Wolf or dog ?

wolfshund kl

Czechoslovakian Wolfdog

Around 5 million dogs live in Germany. Dogs who have escaped their owner's control for several hours can quite often be found far away from human settlements. Some breeds such as German Shepherd or sledge dogs such as Husky and Alaskan Malamute can indeed be confused with wolves.
Moreover, there are dog breeds that are intentionally bred to have a typical wolf appearance and behaviour. The Czechoslovakian and Saarloos wolfdogs, both FCI (World Canine Organisation) recognised dog breeds, here deserve particular mention. A Czechoslovakian wolfdog caused a great stir in the east of Saxony in November 2014. The dog moved through several regional districts for at least three weeks and covered a distance of around 400 km during this time. It mostly ran along roads to get ahead quicker, also staying in settlements and, due to its wolf-like colouration, many people confused it with a wolf. Finally, a member of the public succeeded in catching the dog near Radeburg (regional district of Meißen). The animal's origin, a Polish breeder around 80 km away from the border, was identified and the dog was then returned to its owner.
The following table lists the most significant distinctive features of wolves and dogs.


Physical characteristics

  Wolf Dog
 Tail  Hanging straight down at rest; never curled up; with a dark tip.  Varies with the breed, sometimes carried and/or curled up over the back.
 Violet (precaudal) gland  Located approx. 8 cm under the base of the tail; the gland's biological function is not yet conclusively clarified.  Depending on the breed, the gland is present or only rudimentarily developed or totally absent.
 Colour markings  Often coloured with a lot of contrast but without a mask; light-coloured patches above the eyes, light-coloured cheeks, almost white muzzle, light-coloured markings on both sides of the throat, light-coloured "saddle patch" with a dark "saddle line" on the shoulders individually variable, more or less distinctive depending on the time of year (often darker in winter). Indistinct, incomplete or absent in most dog breeds.
 Ears  Comparatively small and triangular, always upright.  Vary with the breed: upright, kinked or pendulous, often significantly larger than wolf ears.
Eye colour Light-coloured, yellow-brown to yellow-green. Varies widely, even blue is possible.
 Dentition  Relatively narrow front section of the lower jaw with the incisors positioned closely one beside the other.  Wider lower jaw with larger spaces between the teeth.
 Muzzle  Relatively long.  Shorter than the wolf's in most dog breeds.
 Physical structure  Strikingly long-legged with summer coat giving a square body structure; horizontal back line.  A more rectangular body structure with a sloping back line in many dog breeds.

 

Tracks, kills and scats

  Wolf  Dog 
Track   Longish oval, relatively large and strong claws; all in all very symmetrical; front paws approx. 8 to 12 cm long (without claws) and 7 to 11 cm wide, hind paws usually approx. 1 cm shorter and narrower; refer to Wolf tracks.  Paw dimensions are often similar to dog breeds of the same size but tracks are often more rounded. Claws are usually less distinct; track appears less symmetric than a wolf's.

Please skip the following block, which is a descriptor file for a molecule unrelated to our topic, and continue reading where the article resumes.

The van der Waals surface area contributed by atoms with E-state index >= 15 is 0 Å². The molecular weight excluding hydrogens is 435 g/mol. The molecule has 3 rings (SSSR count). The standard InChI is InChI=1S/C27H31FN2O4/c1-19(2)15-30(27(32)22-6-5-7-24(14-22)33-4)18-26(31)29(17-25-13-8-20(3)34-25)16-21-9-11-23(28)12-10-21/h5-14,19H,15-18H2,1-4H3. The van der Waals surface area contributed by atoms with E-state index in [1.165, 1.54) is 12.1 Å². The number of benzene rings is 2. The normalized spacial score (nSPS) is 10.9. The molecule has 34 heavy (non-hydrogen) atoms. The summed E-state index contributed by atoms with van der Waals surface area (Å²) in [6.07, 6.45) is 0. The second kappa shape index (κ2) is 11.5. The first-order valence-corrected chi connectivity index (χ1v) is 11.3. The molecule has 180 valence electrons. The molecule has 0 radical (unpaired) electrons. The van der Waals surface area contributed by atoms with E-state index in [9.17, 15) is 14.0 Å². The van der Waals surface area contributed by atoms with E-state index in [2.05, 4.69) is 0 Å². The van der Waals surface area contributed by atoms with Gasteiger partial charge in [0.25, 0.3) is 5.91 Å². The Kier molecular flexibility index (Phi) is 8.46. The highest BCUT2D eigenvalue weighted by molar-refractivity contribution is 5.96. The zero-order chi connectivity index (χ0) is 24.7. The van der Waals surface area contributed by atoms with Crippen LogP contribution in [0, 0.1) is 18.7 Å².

Gaits  Trotting by placing its paws one directly in front of the other and with its hind feet landing in the tracks of its front feet (direct register trot) is its favourite gait; very even, energy-saving, straight mode of travel; step length for direct register trot (distance between two successive prints of the same paw): at least 100 cm or even more; uses different gaits depending on the terrain: side trot or gallop; pacing is rare.  Varying playful running style, frequent gait changes, often gallop or side trot, only a few dog breeds use direct register trot over longer distances, usually only in deep snow; step length very variable; some dog breeds love pacing.
 Kills  Targeted, bloodless, very powerful strangulation bite; sometimes (depending on prey animal) bites in the legs to bring down an escaping prey animal; no random bite injuries; abdominal cavity torn open, most of the inner organs (except stomach) and muscles are eaten;
distance between canines in the bite wound: 4 cm (upper jaw) and 3 cm (lower jaw); refer to Wolf kills.
 Many random bites not only in the throat area; bite injuries less powerful because dogs have less jaw pressure; kills are more bloody due to grabbing and shaking the prey several times; carcasses not used at all or only to a small extent.
Scats At least 2 cm in diameter, contains hairs and bones of the prey animals, typical scent, please refer to Wolf scats. Varies in size, even consistency, few or no hairs at all.
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